With pure and dewy rayTill by night the mountains of our north

Seem gladdening in the day.

O empty all the heaven!

Though a thousand lights be thereFor clouds o'er the evening-star are driven,

And shorn her golden hair!


O beautiful the streams
That through our vallies run,
Singing and dancing in the gleams
of summer's cloudless sun.

The sweetest of them all

From its fairy banks is gone; And the music of the waterfall

Hath left the silent stone !

That melancholy music dies-
And all at once the kneeling crowd
Is stirr'd with groans, and sobe, and sighs—
As sudden blasts come rustling loud
Along the silent skies.
Hush! hush! the dirge doth breathe again!
The youngest of the orphan-train
Walks up unto the bier,

With rosy cheeks and smiling eyes
As heaven's unclouded radiance clear;
And there like Hope to Sorrow's strain
With dewy voice replies :

I may

What! though the stream be dead,

Its banks all still and dry!
It murmureth now o'er a lovelier bed

In the air-groves of the sky.

Seven lovely days had like a happy dream
Died' in our spirits silently away,
Since Grassmere,waking to the morning-ray,
Met our last lingering look with farewell

not tell what joy our being filled,
Wand'ring like shadows over plain and steep,
What beauteous visions lonely souls can build
When ʼmid the mountain-solitude they sleep.
I may not tell how the deep power of sound
Can back to life long-faded dreams recall,
When lying 'mid the noise that lives around
Through the hush'd spirit flows a waterfall.
To thee, my WORDSWORTH! whose inspired

Comes forth in pomp from Nature's inner

To thee by birth-right such high themes
The unseen grandeur of the earth is thine!
One lowlier simple strain of human love be


What! though our prayers from death

The queen-rose might not save!
With brighter bloom and balmier breath

She springeth from the grave.


What! though our bird of light'

Lie mute with plumage dim!
In heaven I see her glancing bright-
I hear her angel-hymn.

What! though the dark tree smile

No more-with our dove's calm sleep! She folds her wing on a sunny isle

In heaven's untroubled deep.

True that our beauteous doe

Hath left her still retreat-
But purer now in heavenly snow

She lies at Jesus' feet.

How leapt our hearts, when from an airy

On which we paused for a sweet fountain's

With green fields fading in a peaceful lake,
A deep-sunk vale burst sudden on our sight!
We felt as if at home; a magic sound,
As from a spirit whom we must obey,
Bade us descend into the vale profound,
And in its silence pass the Sabbath-day.
The placid lake that rested far below,
Softly embosoming another sky,
Still as we gazed assumed a lovelier gloy,
And seem'd to send us looks of amity.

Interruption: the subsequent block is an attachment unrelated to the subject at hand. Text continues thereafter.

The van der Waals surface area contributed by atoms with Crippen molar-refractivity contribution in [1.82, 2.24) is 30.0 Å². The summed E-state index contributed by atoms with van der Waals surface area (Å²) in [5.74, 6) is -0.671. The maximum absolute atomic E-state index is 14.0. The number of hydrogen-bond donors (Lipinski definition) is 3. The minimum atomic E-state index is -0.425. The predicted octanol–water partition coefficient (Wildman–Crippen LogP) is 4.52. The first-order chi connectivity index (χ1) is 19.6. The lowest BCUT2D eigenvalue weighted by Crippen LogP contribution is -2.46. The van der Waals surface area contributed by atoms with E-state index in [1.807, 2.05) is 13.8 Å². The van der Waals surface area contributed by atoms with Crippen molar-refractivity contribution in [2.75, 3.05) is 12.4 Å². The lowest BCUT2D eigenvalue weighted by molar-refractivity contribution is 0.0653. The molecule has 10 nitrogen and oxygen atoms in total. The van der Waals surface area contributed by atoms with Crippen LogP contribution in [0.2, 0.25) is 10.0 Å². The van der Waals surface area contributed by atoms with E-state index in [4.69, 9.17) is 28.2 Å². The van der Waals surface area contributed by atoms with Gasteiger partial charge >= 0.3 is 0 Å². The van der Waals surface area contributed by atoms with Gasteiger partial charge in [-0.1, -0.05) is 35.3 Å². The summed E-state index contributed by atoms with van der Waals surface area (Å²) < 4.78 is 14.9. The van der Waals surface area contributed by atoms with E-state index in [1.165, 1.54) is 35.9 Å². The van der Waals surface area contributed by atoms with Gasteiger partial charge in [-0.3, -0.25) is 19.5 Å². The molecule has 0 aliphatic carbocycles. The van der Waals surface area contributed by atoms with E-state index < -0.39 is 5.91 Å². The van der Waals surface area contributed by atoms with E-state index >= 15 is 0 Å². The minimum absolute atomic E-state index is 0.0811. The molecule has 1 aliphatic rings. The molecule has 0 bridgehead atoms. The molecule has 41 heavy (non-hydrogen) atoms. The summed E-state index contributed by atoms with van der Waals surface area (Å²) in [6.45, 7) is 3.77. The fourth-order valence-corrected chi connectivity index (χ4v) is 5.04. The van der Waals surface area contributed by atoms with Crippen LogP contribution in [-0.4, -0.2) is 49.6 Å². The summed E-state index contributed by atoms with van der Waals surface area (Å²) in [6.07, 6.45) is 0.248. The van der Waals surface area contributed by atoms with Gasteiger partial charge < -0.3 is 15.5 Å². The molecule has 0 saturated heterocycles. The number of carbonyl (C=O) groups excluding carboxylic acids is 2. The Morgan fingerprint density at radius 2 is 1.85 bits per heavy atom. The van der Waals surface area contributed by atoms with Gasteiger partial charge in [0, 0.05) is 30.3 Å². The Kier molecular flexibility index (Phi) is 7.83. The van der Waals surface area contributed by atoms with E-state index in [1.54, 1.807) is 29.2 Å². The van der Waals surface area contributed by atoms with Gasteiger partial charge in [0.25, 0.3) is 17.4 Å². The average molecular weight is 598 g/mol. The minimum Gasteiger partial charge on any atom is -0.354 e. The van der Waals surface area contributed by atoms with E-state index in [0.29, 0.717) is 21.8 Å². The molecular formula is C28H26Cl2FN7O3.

Our hearts were open to the gracious love
Of Nature, smiling like a happy bride;
So following the still impulse from above,
Down the green slope we wind with airy

And pitch our snowy tent on that fair water's


O star! untimely set !

Why should we weep for thee! Thy bright and dewy coronet

Is rising o'er the sea!


The hush of bliss was on the sunny hills, The clouds were sleeping on the silent sky, Ah me! even now I see before me stand, We travelled in the midst of melody Among the verdant holly-boughs balf-hid, Warbled around us from the mountain-rills. The little radiant airy Pyramid, The voice was like the glad voice of a friend Like some wild dwelling built in Fairy-land. Murmuring a welcome to his happy home; As silently as gathering cloud it rose, We felt its kindness with our spirits blend, And seems a cloud descended on the earth, And said: This day no farther will we roam! Disturbing not the Sabbath-day's repose, The coldest heart that ever looked on heaven, Yet gently stirring at the quiet birth Had surely felt the beauty of that day, Of every short-lived breeze: the sunbeams And, as he paused, a gentle blessing given

greet To the sweet scene that tempted him to stay. The beauteous stranger in the lonely bay; But we, who travelled through that region Close to its shading tree two streamlets meet, bright,

With gentle glide, as weary of their play. Were joyful pilgrims under Nature's care, And in the liquid lustre of the lake From youth had loved the dreams of pure Its image sleeps, reflected far below; delight,

Such image as the clouds of summer make, Descending on us through the lonely air, Clear seen amid the waveless water's glow. When Heaven is clothed with smiles, and As slumbering infant still and pure as April Earth as Heaven is fair!